Rent: The Movie
"Assimilate My Purse," Maximumrocknroll, November 2005
I rarely go out to bars -- there's nothing much left for me there, except for drug habits that I don't need. Plus, I've become super-sensitive to smoke, it's so extreme that if I'm near even one or two people smoking, I wake up in the morning feeling like someone stuffed my head with nails that are poking out of my face. I'm always up late, though -- these days, my insomnia's so bad that I rarely go to bed before 5 a.m. So every once in a while, I get all wired around 1 a.m. and rush out to some nearby event. Then either I arrive and I crash immediately, or I get so wired that I get crazy.
On one of the crazy nights, the bar closed and someone told me that a Hollywood film crew was shooting the movie version of Rent on Sixth Street, just around the corner from where we were standing. For those lucky enough to remain ignorant about Rent, it was a cheesy musical about artists, activists and queers struggling with AIDS and poverty and love in downtown New York in the early 90s. It started as a hit downtown, then became a hot Broadway commodity. Sarah Schulman wrote a brilliant book, Stagestruck: Theater, AIDS, and the Marketing of Gay America, where she exposes how Rent stole the plot of her novel, People in Trouble, repositioned straight people as the heroes of the AIDS crisis... and made billions.
So now they're making a movie... And, apparently, no location in New York's whitewashed downtown looks authentic enough. So, just to get a little bit of downtown New York City realness, the Hollywood film crew came to San Francisco. Sixth St., between Market and Mission, to be more specific -- essentially San Francisco's skid row, filled with rundown residence hotels and people struggling to pay the night's rent. Now, the block is also home to four trendy hipster bars: one for the rockers and art school casualties, one for the yuppies, one for the dancing crowd, and one for the whole big happy family.
I managed to gather a crowd of about 10 or so people to survey the carnage. Sure enough, the entire block was commandeered by guys in headsets looking important, extras looking clueless, and at least three different types of cops: SFPD officers, rent-a-cops, and actors playing NYPD officers. There was fake snow on the ground, and there were rainbow feather boas wrapped around parking meters. On the side of the street, black women dressed as hookers peered out of an NYPD car. Someone had earlier mentioned a fake Keith Haring Absolut vodka billboard, but I forgot to look for it. In the center of the street was a crowd of... New Yorkers, I guess... and on one side of the street was another crowd gathered around a couple of local drag queens.
I grabbed a feather boa, wrapped it around my neck and started screaming HOW MUCH IS THE RENT? Some security guard tried to pull me aside and I started doing frantic runway, smiling for the cameras even though I wasn't even getting paid. To the side, one of my friends was pissing in the fake snow. WHAT STREET ARE WE ON, I screamed. IS THIS 42ND STREET? ST. MARKS PLACE? A well-dressed lesbian glared at me. I looked her in the eyes, and said: who are you, Sue Friedrich?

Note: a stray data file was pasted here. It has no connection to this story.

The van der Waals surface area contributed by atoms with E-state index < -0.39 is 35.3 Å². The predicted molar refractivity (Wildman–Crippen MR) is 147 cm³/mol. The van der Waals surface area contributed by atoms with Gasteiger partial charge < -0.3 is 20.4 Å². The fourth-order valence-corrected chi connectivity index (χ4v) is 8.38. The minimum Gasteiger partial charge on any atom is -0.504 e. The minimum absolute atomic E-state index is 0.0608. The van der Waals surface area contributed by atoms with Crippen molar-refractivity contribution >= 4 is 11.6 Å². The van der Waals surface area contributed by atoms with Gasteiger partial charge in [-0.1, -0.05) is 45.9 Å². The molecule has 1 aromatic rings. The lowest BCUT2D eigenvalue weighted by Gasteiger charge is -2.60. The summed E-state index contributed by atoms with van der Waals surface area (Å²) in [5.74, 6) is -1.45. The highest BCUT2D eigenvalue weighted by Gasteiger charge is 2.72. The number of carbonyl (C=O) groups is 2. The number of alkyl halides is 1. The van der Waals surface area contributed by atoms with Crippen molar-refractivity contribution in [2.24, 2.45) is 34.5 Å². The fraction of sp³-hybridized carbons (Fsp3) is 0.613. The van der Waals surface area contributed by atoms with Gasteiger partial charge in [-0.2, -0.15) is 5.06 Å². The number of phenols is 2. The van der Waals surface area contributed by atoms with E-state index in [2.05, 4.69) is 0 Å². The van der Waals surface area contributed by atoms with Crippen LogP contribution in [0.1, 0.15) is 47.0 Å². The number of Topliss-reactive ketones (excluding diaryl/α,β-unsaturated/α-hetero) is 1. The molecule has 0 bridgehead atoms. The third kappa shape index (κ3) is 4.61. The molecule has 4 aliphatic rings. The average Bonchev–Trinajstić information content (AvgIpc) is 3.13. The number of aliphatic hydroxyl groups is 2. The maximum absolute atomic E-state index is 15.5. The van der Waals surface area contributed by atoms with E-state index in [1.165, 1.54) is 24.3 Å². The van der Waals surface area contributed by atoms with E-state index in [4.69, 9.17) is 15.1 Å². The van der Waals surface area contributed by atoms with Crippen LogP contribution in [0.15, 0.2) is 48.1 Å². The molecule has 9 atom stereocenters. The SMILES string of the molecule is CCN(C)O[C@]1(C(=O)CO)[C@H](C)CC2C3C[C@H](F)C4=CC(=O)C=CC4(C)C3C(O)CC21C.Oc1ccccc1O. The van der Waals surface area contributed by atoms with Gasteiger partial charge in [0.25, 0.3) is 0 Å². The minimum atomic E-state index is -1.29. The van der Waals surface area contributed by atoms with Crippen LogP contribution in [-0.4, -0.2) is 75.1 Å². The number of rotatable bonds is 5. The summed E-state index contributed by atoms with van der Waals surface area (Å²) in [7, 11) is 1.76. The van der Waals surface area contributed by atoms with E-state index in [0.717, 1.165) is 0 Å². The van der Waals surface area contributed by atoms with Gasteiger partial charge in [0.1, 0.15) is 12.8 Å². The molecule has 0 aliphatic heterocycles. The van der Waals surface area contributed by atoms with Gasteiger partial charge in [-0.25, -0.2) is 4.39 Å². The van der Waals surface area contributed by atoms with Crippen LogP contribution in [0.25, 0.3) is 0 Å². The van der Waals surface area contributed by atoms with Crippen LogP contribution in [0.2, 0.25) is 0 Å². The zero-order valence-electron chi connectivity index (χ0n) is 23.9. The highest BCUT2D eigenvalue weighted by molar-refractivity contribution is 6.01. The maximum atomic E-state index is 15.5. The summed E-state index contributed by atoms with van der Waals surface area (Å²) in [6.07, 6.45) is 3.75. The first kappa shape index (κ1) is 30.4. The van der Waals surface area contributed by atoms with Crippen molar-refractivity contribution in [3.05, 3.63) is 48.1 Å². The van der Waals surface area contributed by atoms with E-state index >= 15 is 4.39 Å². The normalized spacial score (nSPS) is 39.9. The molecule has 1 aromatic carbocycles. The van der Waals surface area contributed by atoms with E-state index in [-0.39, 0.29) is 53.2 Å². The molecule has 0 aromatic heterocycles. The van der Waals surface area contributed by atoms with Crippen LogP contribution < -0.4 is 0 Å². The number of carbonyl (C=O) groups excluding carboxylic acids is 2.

I don't even know who Sue Friedrich is -- I remember Sarah Schulman mentioning her as an experimental Lesbian filmmaker. This lesbian didn't look too happy. The security guards started pushing me away from the actors, but the crowd I'd come with was blocking them with bikes. A cop was threatening to confiscate the bikes, trying to grab a guy on a bike who avoided him. I get a little crazy around cops. This one was pushing me away, and I was screaming I'M NOT LEAVING UNTIL I GET FUCKED. I kept repeating that until the cops had pushed me around the corner with the bikers.
Around the corner, another cop had grabbed the guy who had pissed on the snow, pushed him up against a wall and threatened to arrest him. The bike contingent was attempting to convince the officer to let our friend go. The cop replied that if we all went home, then he'd let him go; otherwise, he'd be arrested. We'd all heard that one before-we stayed right where we were. The cop twisted our friend's hand behind his back-- OUCH, our friend yelled.
Then an officer with a grey mustache and a white helmet rode up on a Harley. Was this part of the movie? Some drunk tried to explain to the cops why gentrification was wrong and really we were on the same side. Great strategy. Luckily, I wasn't drunk or an extra, so I could switch roles. Officer, I asked politely, why is this man apprehending our friend? I don't know, the officer replied, but you need to get off the sidewalk. Listen, I said, it's late -- all the bars are closed -- we're just trying to get home-- we don't understand what's going on. Finally, he directed the other cop to release our friend, and everyone started to walk away.
Before driving off, the officer looked me in the eyes and added: I do realize that you disobeyed my orders.